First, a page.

• The stressed financial position of discoms is attributed to the steep rise in power purchase costs against the limited increase in tariffs. The power purchase cost, which accounts for about 80 per cent of the cost of service for distribution utilities, has increased by 4-7 per cent over the past three years. However, the tariff hike across states has been modest at around 4 per cent in 2015-16.
  • The government launched UDAY in November 2015 with the aim of improving the operational and financial efficiency of discoms. So far, sixteen states and union territories, namely, Jharkhand, Chhattisgarh, Rajasthan, Uttar Pradesh, Gujarat, Bihar, Punjab, Jammu & Kashmir, Haryana, Uttarakhand, Goa, Karnataka, Manipur, Andhra Pradesh, Madhya Pradesh and Puducherry, have signed MoUs under the scheme. In 2015-16, bonds worth Rs 995.41 billion were issued by eight of the  participating states – Rajasthan, Jharkhand, Chhattisgarh, Bihar, Jammu & Kashmir, Punjab, Uttar Pradesh, and Haryana. In 2016-17 so far, bonds worth Rs 483.91 billion have been floated by Rajasthan, Uttar Pradesh and Punjab. Industry estimates are that bonds aggregating about Rs 1,250 billion will be issued by March 2017.
  • Other ongoing initiatives to revive the distribution segment include the Integrated Power Development Scheme (IPDS), the Deen Dayal Upadhyay Gram Jyoti Yojana (DDUGJY), the Power for All programme and the National Smart Grid Mission. Since the launch of the DDUGJY in December 2014, more than 50 per cent of the unelectrified villages (18,452) have been electrified (till July 2016). The remaining villages are targeted to be electrified by March 2017. Also, as of April 2016, IPDS sanctions have been made for 3,486 towns across 25 states at an approved project cost of Rs 248.38 billion.

Coal production

  • During 2015-16, the total production of coal was about 630 million tonnes (mt), approximately 3 per cent higher than that in 2014-15. The rate of growth in production during 2014-15 was around 8 per cent. However, between 2009-10 and 2013-14, coal production increased at a dismal compound annual growth rate of 1.5 per cent.
  • The increase in coal production was led by Coal India Limited (CIL). It achieved a record production of 538.75 mt during 2015-16, about 43 mt more than the previous year, a growth of 8.5 per cent. Singareni Collieries Company Limited, the other major coal producer in the country, produced around 60 mt in 2015-16, registering a growth of 15 per cent over the previous year.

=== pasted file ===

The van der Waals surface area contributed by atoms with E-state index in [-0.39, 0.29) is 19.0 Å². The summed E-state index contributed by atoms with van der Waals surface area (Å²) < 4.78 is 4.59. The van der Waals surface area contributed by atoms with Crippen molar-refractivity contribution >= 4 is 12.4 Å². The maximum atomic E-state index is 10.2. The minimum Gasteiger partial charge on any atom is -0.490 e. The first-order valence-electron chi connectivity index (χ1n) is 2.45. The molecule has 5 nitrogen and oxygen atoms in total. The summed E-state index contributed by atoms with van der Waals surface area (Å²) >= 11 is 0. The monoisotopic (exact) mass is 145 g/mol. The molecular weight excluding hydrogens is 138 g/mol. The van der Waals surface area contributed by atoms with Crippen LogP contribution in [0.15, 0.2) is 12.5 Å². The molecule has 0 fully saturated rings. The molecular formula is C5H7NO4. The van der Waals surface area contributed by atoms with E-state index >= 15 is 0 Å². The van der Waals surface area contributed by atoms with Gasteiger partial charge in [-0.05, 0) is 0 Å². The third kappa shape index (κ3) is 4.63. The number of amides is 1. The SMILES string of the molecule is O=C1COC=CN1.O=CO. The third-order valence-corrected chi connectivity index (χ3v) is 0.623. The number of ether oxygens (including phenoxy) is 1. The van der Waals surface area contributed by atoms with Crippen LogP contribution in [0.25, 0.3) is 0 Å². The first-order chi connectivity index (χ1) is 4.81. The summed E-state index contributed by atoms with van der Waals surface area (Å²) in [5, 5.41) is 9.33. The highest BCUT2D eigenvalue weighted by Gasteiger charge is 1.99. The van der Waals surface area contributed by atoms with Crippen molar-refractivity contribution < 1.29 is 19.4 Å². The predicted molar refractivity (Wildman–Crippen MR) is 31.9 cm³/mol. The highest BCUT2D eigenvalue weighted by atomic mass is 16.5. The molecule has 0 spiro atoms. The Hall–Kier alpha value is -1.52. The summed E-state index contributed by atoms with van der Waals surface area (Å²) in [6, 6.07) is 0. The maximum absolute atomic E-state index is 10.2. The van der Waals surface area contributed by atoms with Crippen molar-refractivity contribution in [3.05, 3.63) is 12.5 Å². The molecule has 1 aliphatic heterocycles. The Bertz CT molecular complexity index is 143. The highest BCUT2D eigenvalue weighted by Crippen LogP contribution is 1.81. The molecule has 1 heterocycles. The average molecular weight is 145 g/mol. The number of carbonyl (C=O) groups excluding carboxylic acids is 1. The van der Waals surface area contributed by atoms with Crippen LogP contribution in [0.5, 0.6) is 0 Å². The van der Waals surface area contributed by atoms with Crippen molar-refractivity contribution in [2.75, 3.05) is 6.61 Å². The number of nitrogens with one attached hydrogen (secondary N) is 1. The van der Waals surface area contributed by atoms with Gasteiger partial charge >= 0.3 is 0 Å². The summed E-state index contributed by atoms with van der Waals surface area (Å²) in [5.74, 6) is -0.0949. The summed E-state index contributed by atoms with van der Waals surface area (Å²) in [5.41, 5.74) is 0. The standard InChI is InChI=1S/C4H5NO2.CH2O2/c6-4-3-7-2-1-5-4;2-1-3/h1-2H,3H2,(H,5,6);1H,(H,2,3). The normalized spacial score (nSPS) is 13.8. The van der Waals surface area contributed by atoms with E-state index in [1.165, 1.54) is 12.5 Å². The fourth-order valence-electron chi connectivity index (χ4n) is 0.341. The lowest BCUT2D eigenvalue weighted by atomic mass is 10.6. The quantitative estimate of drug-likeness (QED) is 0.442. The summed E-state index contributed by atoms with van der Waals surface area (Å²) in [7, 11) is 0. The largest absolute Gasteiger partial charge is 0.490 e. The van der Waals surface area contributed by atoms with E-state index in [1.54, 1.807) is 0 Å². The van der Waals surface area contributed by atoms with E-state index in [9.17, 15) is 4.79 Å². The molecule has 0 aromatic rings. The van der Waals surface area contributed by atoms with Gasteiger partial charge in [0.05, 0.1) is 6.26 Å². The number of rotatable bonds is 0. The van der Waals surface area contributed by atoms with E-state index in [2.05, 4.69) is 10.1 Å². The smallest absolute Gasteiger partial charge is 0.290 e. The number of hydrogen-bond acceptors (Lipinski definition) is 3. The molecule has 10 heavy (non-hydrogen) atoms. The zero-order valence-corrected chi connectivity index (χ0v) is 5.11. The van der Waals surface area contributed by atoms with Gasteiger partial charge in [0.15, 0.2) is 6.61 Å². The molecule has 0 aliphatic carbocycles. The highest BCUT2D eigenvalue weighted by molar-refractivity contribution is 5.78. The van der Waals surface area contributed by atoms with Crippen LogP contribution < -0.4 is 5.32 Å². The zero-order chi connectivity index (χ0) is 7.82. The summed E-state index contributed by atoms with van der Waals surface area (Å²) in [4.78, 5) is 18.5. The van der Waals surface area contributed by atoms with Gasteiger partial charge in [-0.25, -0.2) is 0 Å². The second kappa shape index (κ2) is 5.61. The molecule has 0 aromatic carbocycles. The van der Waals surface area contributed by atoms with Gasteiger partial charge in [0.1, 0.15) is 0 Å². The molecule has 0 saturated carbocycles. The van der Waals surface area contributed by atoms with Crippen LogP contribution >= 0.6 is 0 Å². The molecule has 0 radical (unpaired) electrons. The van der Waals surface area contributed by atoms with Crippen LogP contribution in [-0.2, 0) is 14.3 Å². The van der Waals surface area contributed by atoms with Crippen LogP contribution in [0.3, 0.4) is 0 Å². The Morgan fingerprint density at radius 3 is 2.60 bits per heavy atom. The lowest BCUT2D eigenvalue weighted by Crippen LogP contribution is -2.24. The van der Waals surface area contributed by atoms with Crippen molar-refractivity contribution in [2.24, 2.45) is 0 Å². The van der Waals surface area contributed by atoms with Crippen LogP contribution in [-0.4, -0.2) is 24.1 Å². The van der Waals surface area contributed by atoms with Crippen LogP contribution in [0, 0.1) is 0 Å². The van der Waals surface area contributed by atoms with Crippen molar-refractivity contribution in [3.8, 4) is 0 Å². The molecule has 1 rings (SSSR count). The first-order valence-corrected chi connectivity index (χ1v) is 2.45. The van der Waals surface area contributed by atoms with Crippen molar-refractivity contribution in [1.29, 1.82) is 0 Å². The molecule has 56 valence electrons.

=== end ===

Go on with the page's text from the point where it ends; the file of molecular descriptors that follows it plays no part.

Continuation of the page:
• The increase in production has led to a decline in the import of coal. India imported about 199.9 mt of coal in 2015-16, down by 8 per cent compared to the previous year. Moreover, India is set to export coal for the first time. The government is in talks with Bangladesh for the export of around 2-3 mt of coal to begin with.

Mergers and acquisitions

  • The past 12-18 months have seen increased merger and acquisition (M&A) activity in the power sector with the announcement of multiple deals driven mainly by the financially distressed projects. Other drivers have been uncertainty over land acquisition and fuel availability, regulatory delays and expansion of generation portfolios.
  •  Some of the recent deals include JSW Energy Limited’s acquisition of the 500 MW Bina thermal power plant from Jaiprakash Power Ventures Limited as well as a 1,000 MW power plant in Chhattisgarh from Jindal Steel and Power Limited, the merger of Siemens and Gamesa (a wind major) with Siemens holding a 59 per cent stake and existing Gamesa shareholders holding 41 per cent in the merged company, as well as Tenaga Nasional Berhad’s (Malaysia’s state-run power company) acquisition of a 30 per cent stake in GMR Energy.


  • The outlook for power sector remains positive backed by various efforts of the government. However, the real outcomes remain to be seen. The implementation of the schemes will be a key factor in determining their success. The demand for power is likely to increase with an increase in the levels of electrification and growth in the industrial sector. This will be supported by an increase in supply from renewable capacity additions, better fuel supply and overall efficiency improvements. On the distribution front, states as well as investors have shown keen interest as well as confidence in UDAY. Further, the government is also planning to include the private sector in the scheme. The inclusion of the private sector, if it takes place, will make the scheme the most comprehensive initiative in power sector reforms till date.
  • Meanwhile, the renewable energy sector has been successful in attracting large-scale interest and investment from the industry with the ambitious capacity addition targets and government initiatives. However, the issues related to evacuation infrastructure, power offtake, resource intermittency, balancing power, land availability, etc. continue to demand greater attention. Hydropower is likely to be another key focus area for the government in the near future.